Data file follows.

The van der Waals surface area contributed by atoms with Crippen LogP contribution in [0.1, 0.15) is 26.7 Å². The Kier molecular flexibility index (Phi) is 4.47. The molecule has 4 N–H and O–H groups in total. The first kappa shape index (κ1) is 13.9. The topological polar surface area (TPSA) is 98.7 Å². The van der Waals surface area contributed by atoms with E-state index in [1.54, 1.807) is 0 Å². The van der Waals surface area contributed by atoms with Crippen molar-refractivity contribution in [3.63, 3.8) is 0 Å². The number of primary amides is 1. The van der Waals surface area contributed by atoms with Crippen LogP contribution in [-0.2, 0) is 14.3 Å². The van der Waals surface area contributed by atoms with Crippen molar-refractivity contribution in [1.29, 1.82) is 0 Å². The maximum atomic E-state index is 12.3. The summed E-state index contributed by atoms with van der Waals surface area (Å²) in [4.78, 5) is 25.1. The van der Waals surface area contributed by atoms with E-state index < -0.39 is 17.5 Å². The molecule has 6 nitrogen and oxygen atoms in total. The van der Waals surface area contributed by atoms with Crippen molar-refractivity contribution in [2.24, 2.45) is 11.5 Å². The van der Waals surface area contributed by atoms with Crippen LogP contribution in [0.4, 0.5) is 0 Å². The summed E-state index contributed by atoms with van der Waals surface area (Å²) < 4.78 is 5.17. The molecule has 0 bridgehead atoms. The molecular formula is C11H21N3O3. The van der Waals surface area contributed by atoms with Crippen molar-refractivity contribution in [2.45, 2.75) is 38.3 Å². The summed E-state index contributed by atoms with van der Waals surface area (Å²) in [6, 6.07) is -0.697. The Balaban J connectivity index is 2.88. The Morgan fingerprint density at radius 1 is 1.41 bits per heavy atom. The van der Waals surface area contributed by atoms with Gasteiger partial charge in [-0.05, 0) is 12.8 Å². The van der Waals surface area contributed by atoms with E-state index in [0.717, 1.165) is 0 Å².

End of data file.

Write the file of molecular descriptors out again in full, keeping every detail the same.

The van der Waals surface area contributed by atoms with Crippen LogP contribution in [0.1, 0.15) is 26.7 Å². The Kier molecular flexibility index (Phi) is 4.47. The molecule has 4 N–H and O–H groups in total. The first kappa shape index (κ1) is 13.9. The topological polar surface area (TPSA) is 98.7 Å². The van der Waals surface area contributed by atoms with E-state index in [1.54, 1.807) is 0 Å². The van der Waals surface area contributed by atoms with Crippen molar-refractivity contribution in [3.63, 3.8) is 0 Å². The number of primary amides is 1. The van der Waals surface area contributed by atoms with Crippen LogP contribution in [-0.2, 0) is 14.3 Å². The van der Waals surface area contributed by atoms with Crippen molar-refractivity contribution in [1.29, 1.82) is 0 Å². The maximum atomic E-state index is 12.3. The summed E-state index contributed by atoms with van der Waals surface area (Å²) in [4.78, 5) is 25.1. The van der Waals surface area contributed by atoms with E-state index < -0.39 is 17.5 Å². The molecule has 6 nitrogen and oxygen atoms in total. The van der Waals surface area contributed by atoms with Crippen molar-refractivity contribution in [2.24, 2.45) is 11.5 Å². The van der Waals surface area contributed by atoms with Crippen LogP contribution in [0.4, 0.5) is 0 Å². The summed E-state index contributed by atoms with van der Waals surface area (Å²) < 4.78 is 5.17. The molecule has 0 bridgehead atoms. The molecular formula is C11H21N3O3. The van der Waals surface area contributed by atoms with Crippen molar-refractivity contribution in [2.45, 2.75) is 38.3 Å². The summed E-state index contributed by atoms with van der Waals surface area (Å²) in [6, 6.07) is -0.697. The Balaban J connectivity index is 2.88. The Morgan fingerprint density at radius 1 is 1.41 bits per heavy atom. The van der Waals surface area contributed by atoms with Gasteiger partial charge in [-0.05, 0) is 12.8 Å². The van der Waals surface area contributed by atoms with E-state index in [0.717, 1.165) is 0 Å².